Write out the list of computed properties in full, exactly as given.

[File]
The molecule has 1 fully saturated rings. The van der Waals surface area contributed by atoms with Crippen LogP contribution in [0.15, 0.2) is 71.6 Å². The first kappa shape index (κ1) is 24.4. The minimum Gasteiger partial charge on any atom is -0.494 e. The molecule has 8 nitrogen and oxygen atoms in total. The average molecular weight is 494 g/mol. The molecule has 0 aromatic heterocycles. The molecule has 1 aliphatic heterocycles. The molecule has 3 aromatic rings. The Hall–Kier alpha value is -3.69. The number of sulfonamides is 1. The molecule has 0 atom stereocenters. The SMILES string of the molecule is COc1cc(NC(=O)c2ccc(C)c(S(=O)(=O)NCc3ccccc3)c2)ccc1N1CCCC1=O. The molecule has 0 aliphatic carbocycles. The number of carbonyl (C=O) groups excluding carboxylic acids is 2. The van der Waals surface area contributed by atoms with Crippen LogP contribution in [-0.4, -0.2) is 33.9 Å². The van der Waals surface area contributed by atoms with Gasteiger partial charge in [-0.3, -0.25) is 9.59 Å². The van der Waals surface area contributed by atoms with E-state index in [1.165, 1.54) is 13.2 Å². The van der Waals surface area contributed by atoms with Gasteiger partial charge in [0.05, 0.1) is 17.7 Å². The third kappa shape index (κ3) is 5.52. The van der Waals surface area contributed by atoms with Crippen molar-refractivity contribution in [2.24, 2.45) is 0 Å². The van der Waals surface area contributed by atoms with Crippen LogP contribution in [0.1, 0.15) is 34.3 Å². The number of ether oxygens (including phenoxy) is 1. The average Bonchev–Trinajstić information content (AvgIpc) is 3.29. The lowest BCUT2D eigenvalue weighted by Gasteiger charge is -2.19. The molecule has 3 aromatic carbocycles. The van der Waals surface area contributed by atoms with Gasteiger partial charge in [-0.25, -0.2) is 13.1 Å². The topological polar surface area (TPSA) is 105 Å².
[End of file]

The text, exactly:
The molecule has 1 fully saturated rings. The van der Waals surface area contributed by atoms with Crippen LogP contribution in [0.15, 0.2) is 71.6 Å². The first kappa shape index (κ1) is 24.4. The minimum Gasteiger partial charge on any atom is -0.494 e. The molecule has 8 nitrogen and oxygen atoms in total. The average molecular weight is 494 g/mol. The molecule has 0 aromatic heterocycles. The molecule has 1 aliphatic heterocycles. The molecule has 3 aromatic rings. The Hall–Kier alpha value is -3.69. The number of sulfonamides is 1. The molecule has 0 atom stereocenters. The SMILES string of the molecule is COc1cc(NC(=O)c2ccc(C)c(S(=O)(=O)NCc3ccccc3)c2)ccc1N1CCCC1=O. The molecule has 0 aliphatic carbocycles. The number of carbonyl (C=O) groups excluding carboxylic acids is 2. The van der Waals surface area contributed by atoms with Crippen LogP contribution in [-0.4, -0.2) is 33.9 Å². The van der Waals surface area contributed by atoms with Gasteiger partial charge in [-0.3, -0.25) is 9.59 Å². The van der Waals surface area contributed by atoms with E-state index in [1.165, 1.54) is 13.2 Å². The van der Waals surface area contributed by atoms with Gasteiger partial charge in [0.05, 0.1) is 17.7 Å². The third kappa shape index (κ3) is 5.52. The van der Waals surface area contributed by atoms with Crippen molar-refractivity contribution in [2.24, 2.45) is 0 Å². The van der Waals surface area contributed by atoms with Crippen LogP contribution in [0.1, 0.15) is 34.3 Å². The number of ether oxygens (including phenoxy) is 1. The average Bonchev–Trinajstić information content (AvgIpc) is 3.29. The lowest BCUT2D eigenvalue weighted by Gasteiger charge is -2.19. The molecule has 3 aromatic carbocycles. The van der Waals surface area contributed by atoms with Gasteiger partial charge in [-0.25, -0.2) is 13.1 Å². The topological polar surface area (TPSA) is 105 Å².